May I know if anyone has their trust set up via Dominique Grubisa and/ or Dymphna Boholt?
I’m not really familiar in this area but it seems that Dominique and Dymphna has trusts set up differently based on what I picked up from their webinars?
Anyone could shed some lights on this would be greatly appreciated, thank you!
my advice is for you to seek specific legal advice when setting up a trust – from a solicitor with a practicing certificate.
Thanks Terry, will check out your site!dewolfParticipant@dewolfJoin Date: 2019Post Count: 0
I found that not a lot of lawyers are highly knowledgeable in this or experienced. I have gone with Dominique’s, but yet to finalise the trust. I’ll post my experiences for you when I’ve finished.
Yes I agree. But I suggest you get the deed reviewed by an independent lawyer before finalizing. Also make sure you are contracting with an incorporated legal practice so you are covered by the lawyers professional indemnity insurance. If you are supplied by a company that isn’t a law firm you won’t be covered.
I have reviewed a few of these trusts, and associated ‘asset protection’ strategies.
Thank you, that would be lovely and much appreciated! I heard even if trusts are set up, it doesn’t necessary guarantee a 100% safe guard as it can all tie back to how the trust was set up from the very beginning so might worth getting a second opinion on this.
Do you offer trust set up for asset protection? and may I know where can we search online for a list of “incorporated legal practice” and what constitutes a “incorporated legal practice”. Is there anyway we can check the license number of a practicing lawyer? And do Australian lawyers renew their license every year?
Its a mistake to think a ‘trust’ equates to asset protection.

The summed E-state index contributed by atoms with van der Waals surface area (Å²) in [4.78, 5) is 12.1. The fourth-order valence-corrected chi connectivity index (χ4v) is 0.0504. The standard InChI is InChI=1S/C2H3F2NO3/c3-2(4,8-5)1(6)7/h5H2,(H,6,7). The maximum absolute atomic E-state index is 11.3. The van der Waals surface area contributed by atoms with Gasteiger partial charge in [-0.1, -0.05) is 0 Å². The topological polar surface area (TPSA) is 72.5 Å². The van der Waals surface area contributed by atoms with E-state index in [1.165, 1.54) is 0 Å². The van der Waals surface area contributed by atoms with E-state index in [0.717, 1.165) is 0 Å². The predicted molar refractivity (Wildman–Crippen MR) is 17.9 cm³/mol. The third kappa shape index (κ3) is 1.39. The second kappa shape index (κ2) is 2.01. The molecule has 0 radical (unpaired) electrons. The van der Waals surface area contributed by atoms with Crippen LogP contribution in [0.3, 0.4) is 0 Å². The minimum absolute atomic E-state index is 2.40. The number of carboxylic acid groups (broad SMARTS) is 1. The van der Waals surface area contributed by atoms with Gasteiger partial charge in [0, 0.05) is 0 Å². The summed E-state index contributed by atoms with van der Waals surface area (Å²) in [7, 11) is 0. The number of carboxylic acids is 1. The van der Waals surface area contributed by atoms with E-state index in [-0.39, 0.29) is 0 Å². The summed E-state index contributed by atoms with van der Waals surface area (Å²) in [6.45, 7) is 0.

It comes down to several things such as
a) terms of the trust deed
b) structure of the trustee
c) funding the trust
d) documenting things
As an example I have seen many people that might set up a trust, usually with an accountant, who have never read the deed. They paid the deposit on the property and then make the loan repayment on the trust’s loan.
If they went bankrupt it is easy to argue the trust does not exist, or the trustee holds the property on a resulting trust for them. So no asset protection at all.
To check, if the solicitor is holds a NSW practicing certificate you can search here https://www.lawsociety.com.au/for-the-public/find-a-lawyer
Search for the solicitor or the firm name.
There are similar ones for other states.
Lawyers must renew every year.
Sometimes non-legal firms provide documents which have been drafted by a lawyer. Unless that firm itself holds professional indemnity insurance you would not be covered if things went wrong. You could not sue the lawyer either because you would only have a contract with the intermediary firm.
My company is an incorporated legal practice and covered for legal advice. I specialise in estate planning, asset protection and structuring.
Understood, thanks Terry!
LilySteve McKnightKeymaster@stevemcknightJoin Date: 2001Post Count: 1,763
Good suggestions from Terry.
Do your research on the parties mentioned. The truth is out there, if you go looking.
And remember, the structure needs to suit the purpose, not the purpose for the structure. Often people spend a fortune building a fortress with nothing much to protect.
Steve McKnight | PropertyInvesting.com Pty Ltd | CEO
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